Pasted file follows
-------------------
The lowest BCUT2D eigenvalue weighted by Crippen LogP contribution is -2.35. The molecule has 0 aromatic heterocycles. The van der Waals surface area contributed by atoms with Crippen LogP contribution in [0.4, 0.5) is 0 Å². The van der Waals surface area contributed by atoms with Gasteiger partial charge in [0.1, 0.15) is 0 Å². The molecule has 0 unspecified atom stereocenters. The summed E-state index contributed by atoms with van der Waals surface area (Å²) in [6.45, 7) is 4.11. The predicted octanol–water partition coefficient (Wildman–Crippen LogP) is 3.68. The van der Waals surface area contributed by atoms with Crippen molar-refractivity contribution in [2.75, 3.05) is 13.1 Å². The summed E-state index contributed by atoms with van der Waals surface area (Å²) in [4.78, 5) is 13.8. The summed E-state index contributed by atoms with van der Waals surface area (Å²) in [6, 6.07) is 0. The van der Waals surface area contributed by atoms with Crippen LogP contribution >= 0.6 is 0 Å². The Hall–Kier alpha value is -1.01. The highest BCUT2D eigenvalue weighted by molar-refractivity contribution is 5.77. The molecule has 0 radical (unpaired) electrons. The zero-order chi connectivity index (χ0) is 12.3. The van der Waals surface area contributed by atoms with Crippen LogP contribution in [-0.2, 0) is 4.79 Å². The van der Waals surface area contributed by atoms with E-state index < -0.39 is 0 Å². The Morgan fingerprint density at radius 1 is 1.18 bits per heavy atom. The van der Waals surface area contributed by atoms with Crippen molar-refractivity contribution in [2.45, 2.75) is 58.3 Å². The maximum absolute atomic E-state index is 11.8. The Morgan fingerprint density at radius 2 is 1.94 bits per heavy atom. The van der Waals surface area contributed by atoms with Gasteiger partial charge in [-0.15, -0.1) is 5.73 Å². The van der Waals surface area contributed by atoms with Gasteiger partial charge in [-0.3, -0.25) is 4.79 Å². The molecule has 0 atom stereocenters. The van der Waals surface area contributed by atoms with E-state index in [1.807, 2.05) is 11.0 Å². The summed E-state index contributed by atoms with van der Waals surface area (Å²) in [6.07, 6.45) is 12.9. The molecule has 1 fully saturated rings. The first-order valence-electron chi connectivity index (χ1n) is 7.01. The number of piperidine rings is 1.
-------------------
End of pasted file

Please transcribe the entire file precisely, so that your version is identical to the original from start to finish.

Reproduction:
The lowest BCUT2D eigenvalue weighted by Crippen LogP contribution is -2.35. The molecule has 0 aromatic heterocycles. The van der Waals surface area contributed by atoms with Crippen LogP contribution in [0.4, 0.5) is 0 Å². The van der Waals surface area contributed by atoms with Gasteiger partial charge in [0.1, 0.15) is 0 Å². The molecule has 0 unspecified atom stereocenters. The summed E-state index contributed by atoms with van der Waals surface area (Å²) in [6.45, 7) is 4.11. The predicted octanol–water partition coefficient (Wildman–Crippen LogP) is 3.68. The van der Waals surface area contributed by atoms with Crippen molar-refractivity contribution in [2.75, 3.05) is 13.1 Å². The summed E-state index contributed by atoms with van der Waals surface area (Å²) in [4.78, 5) is 13.8. The summed E-state index contributed by atoms with van der Waals surface area (Å²) in [6, 6.07) is 0. The van der Waals surface area contributed by atoms with Crippen LogP contribution >= 0.6 is 0 Å². The Hall–Kier alpha value is -1.01. The highest BCUT2D eigenvalue weighted by molar-refractivity contribution is 5.77. The molecule has 0 radical (unpaired) electrons. The zero-order chi connectivity index (χ0) is 12.3. The van der Waals surface area contributed by atoms with Crippen LogP contribution in [-0.2, 0) is 4.79 Å². The van der Waals surface area contributed by atoms with E-state index < -0.39 is 0 Å². The Morgan fingerprint density at radius 1 is 1.18 bits per heavy atom. The van der Waals surface area contributed by atoms with Crippen molar-refractivity contribution in [2.45, 2.75) is 58.3 Å². The maximum absolute atomic E-state index is 11.8. The Morgan fingerprint density at radius 2 is 1.94 bits per heavy atom. The van der Waals surface area contributed by atoms with Gasteiger partial charge in [-0.15, -0.1) is 5.73 Å². The van der Waals surface area contributed by atoms with Gasteiger partial charge in [-0.3, -0.25) is 4.79 Å². The molecule has 0 atom stereocenters. The van der Waals surface area contributed by atoms with E-state index in [1.807, 2.05) is 11.0 Å². The summed E-state index contributed by atoms with van der Waals surface area (Å²) in [6.07, 6.45) is 12.9. The molecule has 1 fully saturated rings. The first-order valence-electron chi connectivity index (χ1n) is 7.01. The number of piperidine rings is 1.